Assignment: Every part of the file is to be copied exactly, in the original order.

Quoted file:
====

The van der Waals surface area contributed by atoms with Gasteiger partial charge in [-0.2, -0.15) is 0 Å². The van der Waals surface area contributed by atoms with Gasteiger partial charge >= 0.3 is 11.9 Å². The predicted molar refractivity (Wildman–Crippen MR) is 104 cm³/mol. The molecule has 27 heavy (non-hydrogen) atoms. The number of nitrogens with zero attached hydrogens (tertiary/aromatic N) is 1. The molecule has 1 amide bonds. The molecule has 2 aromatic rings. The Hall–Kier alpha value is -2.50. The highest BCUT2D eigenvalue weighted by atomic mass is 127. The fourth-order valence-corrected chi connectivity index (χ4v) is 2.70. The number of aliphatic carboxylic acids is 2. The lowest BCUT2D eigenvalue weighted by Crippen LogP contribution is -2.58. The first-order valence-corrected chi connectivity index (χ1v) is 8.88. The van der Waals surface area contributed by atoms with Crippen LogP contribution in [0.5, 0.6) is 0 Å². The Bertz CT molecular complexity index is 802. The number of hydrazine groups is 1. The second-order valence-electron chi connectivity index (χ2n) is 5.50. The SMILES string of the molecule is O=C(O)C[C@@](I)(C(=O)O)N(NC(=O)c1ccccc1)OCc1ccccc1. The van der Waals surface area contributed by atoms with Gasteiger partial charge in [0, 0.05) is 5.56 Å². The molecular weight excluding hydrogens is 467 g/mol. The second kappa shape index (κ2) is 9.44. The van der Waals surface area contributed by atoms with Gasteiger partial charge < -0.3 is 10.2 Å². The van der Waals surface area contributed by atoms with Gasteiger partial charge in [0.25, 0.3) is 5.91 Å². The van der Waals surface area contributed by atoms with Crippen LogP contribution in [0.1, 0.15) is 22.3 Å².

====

The van der Waals surface area contributed by atoms with Gasteiger partial charge in [-0.2, -0.15) is 0 Å². The van der Waals surface area contributed by atoms with Gasteiger partial charge >= 0.3 is 11.9 Å². The predicted molar refractivity (Wildman–Crippen MR) is 104 cm³/mol. The molecule has 27 heavy (non-hydrogen) atoms. The number of nitrogens with zero attached hydrogens (tertiary/aromatic N) is 1. The molecule has 1 amide bonds. The molecule has 2 aromatic rings. The Hall–Kier alpha value is -2.50. The highest BCUT2D eigenvalue weighted by atomic mass is 127. The fourth-order valence-corrected chi connectivity index (χ4v) is 2.70. The number of aliphatic carboxylic acids is 2. The lowest BCUT2D eigenvalue weighted by Crippen LogP contribution is -2.58. The first-order valence-corrected chi connectivity index (χ1v) is 8.88. The van der Waals surface area contributed by atoms with Crippen LogP contribution in [0.5, 0.6) is 0 Å². The Bertz CT molecular complexity index is 802. The number of hydrazine groups is 1. The second-order valence-electron chi connectivity index (χ2n) is 5.50. The SMILES string of the molecule is O=C(O)C[C@@](I)(C(=O)O)N(NC(=O)c1ccccc1)OCc1ccccc1. The van der Waals surface area contributed by atoms with Gasteiger partial charge in [0, 0.05) is 5.56 Å². The molecular weight excluding hydrogens is 467 g/mol. The second kappa shape index (κ2) is 9.44. The van der Waals surface area contributed by atoms with Gasteiger partial charge < -0.3 is 10.2 Å². The van der Waals surface area contributed by atoms with Gasteiger partial charge in [0.25, 0.3) is 5.91 Å². The van der Waals surface area contributed by atoms with Crippen LogP contribution in [0.1, 0.15) is 22.3 Å².